Today’s announcement of 0.7 per growth for the UK economy in the last quarter of 2013 is a “Goldilocks” number, says Economics Editor Faisal Islam – not too cold and not too hot.
Figures published by the Office for National Statistics (ONS) on Tuesday show there was growth of 0.7 per cent from October to December, down by 0.1 per cent on the previous quarter.
Growth over the full year – 1.9 per cent – was strong compared with 2012, when the economy increased in size by just 0.3 per cent.
But it was still some way behind 2007, before the banking crisis and recession, when gross domestic product grew by 3.4 per cent.
Growth rose by 0.5 per cent, 0.8 per cent, 0.8 per cent and 0.7 per cent in the four quarters of 2013.
Joe Grice, ONS chief economic adviser, said: “We have now seen four successive quarters of significant growth and the economy does seem to be improving more consistently.
“Today’s estimate suggests over four-fifths of the fall in GDP during the recession has been recovered, although it still remains 1.3 per cent below the pre-recession peak.”
(Video below: Economics Editor Faisal Islam explains the ONS figures)
Mr Osborne said: “These numbers are a boost for the economic security of hard-working people. Growth is broadly based, with manufacturing growing fastest of all. It is more evidence that our long-term economic plan is working.
“But the job is not done, and it is clear that the biggest risk now to the recovery would be abandoning the plan that’s delivering jobs and a brighter economic future.”
Prime Minister David Cameron tweeted: “The GDP figures are another sign our long-term economic plan is working – more growth means more jobs, security and opportunities for people.”
The government is hoping to achieve a rebalancing of the economy from consumer spending to manufacturing and exporting, but manufacturing came to a standstill in November, while the monthly trade deficit was more than £3bn.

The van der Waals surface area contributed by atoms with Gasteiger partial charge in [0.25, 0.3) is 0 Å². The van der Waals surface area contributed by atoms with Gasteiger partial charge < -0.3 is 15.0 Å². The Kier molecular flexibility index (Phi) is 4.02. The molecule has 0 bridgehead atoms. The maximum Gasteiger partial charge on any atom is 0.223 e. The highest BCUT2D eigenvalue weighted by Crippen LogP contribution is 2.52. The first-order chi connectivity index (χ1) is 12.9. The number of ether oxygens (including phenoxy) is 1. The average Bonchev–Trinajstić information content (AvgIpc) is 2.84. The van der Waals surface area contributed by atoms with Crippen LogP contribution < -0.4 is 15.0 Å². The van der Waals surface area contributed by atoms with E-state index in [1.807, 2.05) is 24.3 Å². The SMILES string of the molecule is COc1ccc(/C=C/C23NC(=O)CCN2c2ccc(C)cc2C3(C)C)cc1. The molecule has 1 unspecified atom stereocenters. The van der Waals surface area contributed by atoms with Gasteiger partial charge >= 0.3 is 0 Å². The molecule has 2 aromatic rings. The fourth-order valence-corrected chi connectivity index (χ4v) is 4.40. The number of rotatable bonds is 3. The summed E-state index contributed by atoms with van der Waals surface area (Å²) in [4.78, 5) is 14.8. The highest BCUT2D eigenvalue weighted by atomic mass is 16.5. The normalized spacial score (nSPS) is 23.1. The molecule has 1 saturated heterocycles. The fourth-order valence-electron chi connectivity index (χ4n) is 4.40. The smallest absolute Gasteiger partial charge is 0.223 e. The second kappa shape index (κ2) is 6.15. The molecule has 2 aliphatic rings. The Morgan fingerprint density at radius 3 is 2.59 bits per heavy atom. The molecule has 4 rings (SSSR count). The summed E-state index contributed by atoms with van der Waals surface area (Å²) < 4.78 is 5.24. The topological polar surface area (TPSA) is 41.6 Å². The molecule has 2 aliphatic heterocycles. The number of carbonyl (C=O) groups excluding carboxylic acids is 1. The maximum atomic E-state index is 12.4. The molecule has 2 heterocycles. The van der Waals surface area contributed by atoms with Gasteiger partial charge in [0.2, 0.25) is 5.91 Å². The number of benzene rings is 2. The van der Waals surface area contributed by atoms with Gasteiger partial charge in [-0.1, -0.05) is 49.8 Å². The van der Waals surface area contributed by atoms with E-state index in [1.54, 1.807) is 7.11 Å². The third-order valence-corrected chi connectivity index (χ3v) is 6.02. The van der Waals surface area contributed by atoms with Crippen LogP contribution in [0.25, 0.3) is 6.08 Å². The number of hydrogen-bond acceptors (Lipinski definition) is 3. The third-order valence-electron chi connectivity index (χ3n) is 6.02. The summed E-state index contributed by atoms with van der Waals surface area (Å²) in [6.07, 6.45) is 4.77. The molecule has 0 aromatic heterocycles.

This picture changed in the last three months of 2013, with manufacturing rising by 0.9 per cent, although the construction sector shrank by 0.3 per cent.
Manufacturing and construction are still below their pre-recession levels, down 8.2 per cent and 11.2 per cent respectively, but the services sector grew by 0.8 per cent at the end of 2013 and is now bigger than it was in 2008.
Even so, members of the government are concerned that the recovery could be short lived, with Business Secretary Vince Cable warning that the housing boom, encouraged by the help to buy programme, could hit growth.
Despite the positive figures, shadow chancellor Ed Balls said people were still worse off. “Today’s growth figures are welcome and long overdue after three damaging years of flatlining. But for working people facing a cost-of-living crisis, this is still no recovery at all,” he said.
“Wages are now down £1,600 a year after inflation under David Cameron and tax and benefit changes since 2010 have left families worse off by an average of £891 this year.
On BBC Newsnight, Mr Balls defended his decision to reimpose the 50p top rate of tax if Labour wins the next general election, saying that it was important to reduce the deficit.
“It is for the next parliament as we get the deficit down. We will get the deficit down in the next parliament using the 50p rate,” he said.